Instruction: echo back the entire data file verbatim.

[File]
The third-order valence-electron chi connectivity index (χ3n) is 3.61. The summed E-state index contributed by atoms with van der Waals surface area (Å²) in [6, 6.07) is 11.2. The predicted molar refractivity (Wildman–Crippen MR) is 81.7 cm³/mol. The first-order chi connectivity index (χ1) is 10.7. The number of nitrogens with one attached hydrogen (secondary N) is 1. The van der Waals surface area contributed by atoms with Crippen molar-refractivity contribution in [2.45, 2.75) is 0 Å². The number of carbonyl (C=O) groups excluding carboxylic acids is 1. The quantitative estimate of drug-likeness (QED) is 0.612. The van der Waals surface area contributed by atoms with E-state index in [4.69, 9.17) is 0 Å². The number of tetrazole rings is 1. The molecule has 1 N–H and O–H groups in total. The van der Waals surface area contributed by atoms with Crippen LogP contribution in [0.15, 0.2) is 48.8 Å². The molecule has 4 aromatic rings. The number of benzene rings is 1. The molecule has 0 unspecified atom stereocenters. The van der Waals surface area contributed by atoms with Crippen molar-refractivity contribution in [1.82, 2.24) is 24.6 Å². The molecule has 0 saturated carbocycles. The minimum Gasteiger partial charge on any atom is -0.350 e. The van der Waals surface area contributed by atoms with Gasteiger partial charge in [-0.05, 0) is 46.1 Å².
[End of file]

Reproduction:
The third-order valence-electron chi connectivity index (χ3n) is 3.61. The summed E-state index contributed by atoms with van der Waals surface area (Å²) in [6, 6.07) is 11.2. The predicted molar refractivity (Wildman–Crippen MR) is 81.7 cm³/mol. The first-order chi connectivity index (χ1) is 10.7. The number of nitrogens with one attached hydrogen (secondary N) is 1. The van der Waals surface area contributed by atoms with Crippen molar-refractivity contribution in [2.45, 2.75) is 0 Å². The number of carbonyl (C=O) groups excluding carboxylic acids is 1. The quantitative estimate of drug-likeness (QED) is 0.612. The van der Waals surface area contributed by atoms with E-state index in [4.69, 9.17) is 0 Å². The number of tetrazole rings is 1. The molecule has 1 N–H and O–H groups in total. The van der Waals surface area contributed by atoms with Crippen LogP contribution in [0.15, 0.2) is 48.8 Å². The molecule has 4 aromatic rings. The number of benzene rings is 1. The molecule has 0 unspecified atom stereocenters. The van der Waals surface area contributed by atoms with Crippen molar-refractivity contribution in [1.82, 2.24) is 24.6 Å². The molecule has 0 saturated carbocycles. The minimum Gasteiger partial charge on any atom is -0.350 e. The van der Waals surface area contributed by atoms with Gasteiger partial charge in [-0.05, 0) is 46.1 Å².